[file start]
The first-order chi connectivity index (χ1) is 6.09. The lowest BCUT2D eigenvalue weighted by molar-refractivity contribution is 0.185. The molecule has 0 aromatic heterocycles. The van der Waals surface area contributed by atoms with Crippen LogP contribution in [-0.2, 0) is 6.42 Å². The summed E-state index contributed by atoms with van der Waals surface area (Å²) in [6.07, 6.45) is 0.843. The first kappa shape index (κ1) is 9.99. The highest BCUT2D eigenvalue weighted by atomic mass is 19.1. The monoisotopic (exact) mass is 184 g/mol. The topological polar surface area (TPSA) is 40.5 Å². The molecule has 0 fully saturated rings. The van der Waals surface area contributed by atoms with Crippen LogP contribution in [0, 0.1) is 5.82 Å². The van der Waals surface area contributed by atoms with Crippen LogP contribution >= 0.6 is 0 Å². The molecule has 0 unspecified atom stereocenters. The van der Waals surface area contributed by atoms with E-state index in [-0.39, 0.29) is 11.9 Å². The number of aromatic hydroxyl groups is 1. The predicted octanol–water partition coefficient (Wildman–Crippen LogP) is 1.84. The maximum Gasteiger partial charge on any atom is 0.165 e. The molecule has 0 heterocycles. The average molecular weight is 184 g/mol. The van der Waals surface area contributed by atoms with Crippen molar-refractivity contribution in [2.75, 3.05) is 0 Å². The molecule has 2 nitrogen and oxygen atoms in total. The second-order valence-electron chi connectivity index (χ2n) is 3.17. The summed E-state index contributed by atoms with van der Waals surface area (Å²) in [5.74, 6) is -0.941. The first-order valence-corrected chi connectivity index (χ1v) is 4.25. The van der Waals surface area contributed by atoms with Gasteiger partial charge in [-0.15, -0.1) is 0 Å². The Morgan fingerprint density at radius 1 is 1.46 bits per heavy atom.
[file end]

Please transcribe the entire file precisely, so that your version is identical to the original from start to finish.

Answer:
The first-order chi connectivity index (χ1) is 6.09. The lowest BCUT2D eigenvalue weighted by molar-refractivity contribution is 0.185. The molecule has 0 aromatic heterocycles. The van der Waals surface area contributed by atoms with Crippen LogP contribution in [-0.2, 0) is 6.42 Å². The summed E-state index contributed by atoms with van der Waals surface area (Å²) in [6.07, 6.45) is 0.843. The first kappa shape index (κ1) is 9.99. The highest BCUT2D eigenvalue weighted by atomic mass is 19.1. The monoisotopic (exact) mass is 184 g/mol. The topological polar surface area (TPSA) is 40.5 Å². The molecule has 0 fully saturated rings. The van der Waals surface area contributed by atoms with Crippen LogP contribution in [0, 0.1) is 5.82 Å². The van der Waals surface area contributed by atoms with Crippen LogP contribution >= 0.6 is 0 Å². The molecule has 0 unspecified atom stereocenters. The van der Waals surface area contributed by atoms with E-state index in [-0.39, 0.29) is 11.9 Å². The number of aromatic hydroxyl groups is 1. The predicted octanol–water partition coefficient (Wildman–Crippen LogP) is 1.84. The maximum Gasteiger partial charge on any atom is 0.165 e. The molecule has 0 heterocycles. The average molecular weight is 184 g/mol. The van der Waals surface area contributed by atoms with Crippen molar-refractivity contribution in [2.75, 3.05) is 0 Å². The molecule has 2 nitrogen and oxygen atoms in total. The second-order valence-electron chi connectivity index (χ2n) is 3.17. The summed E-state index contributed by atoms with van der Waals surface area (Å²) in [5.74, 6) is -0.941. The first-order valence-corrected chi connectivity index (χ1v) is 4.25. The van der Waals surface area contributed by atoms with Gasteiger partial charge in [-0.15, -0.1) is 0 Å². The Morgan fingerprint density at radius 1 is 1.46 bits per heavy atom.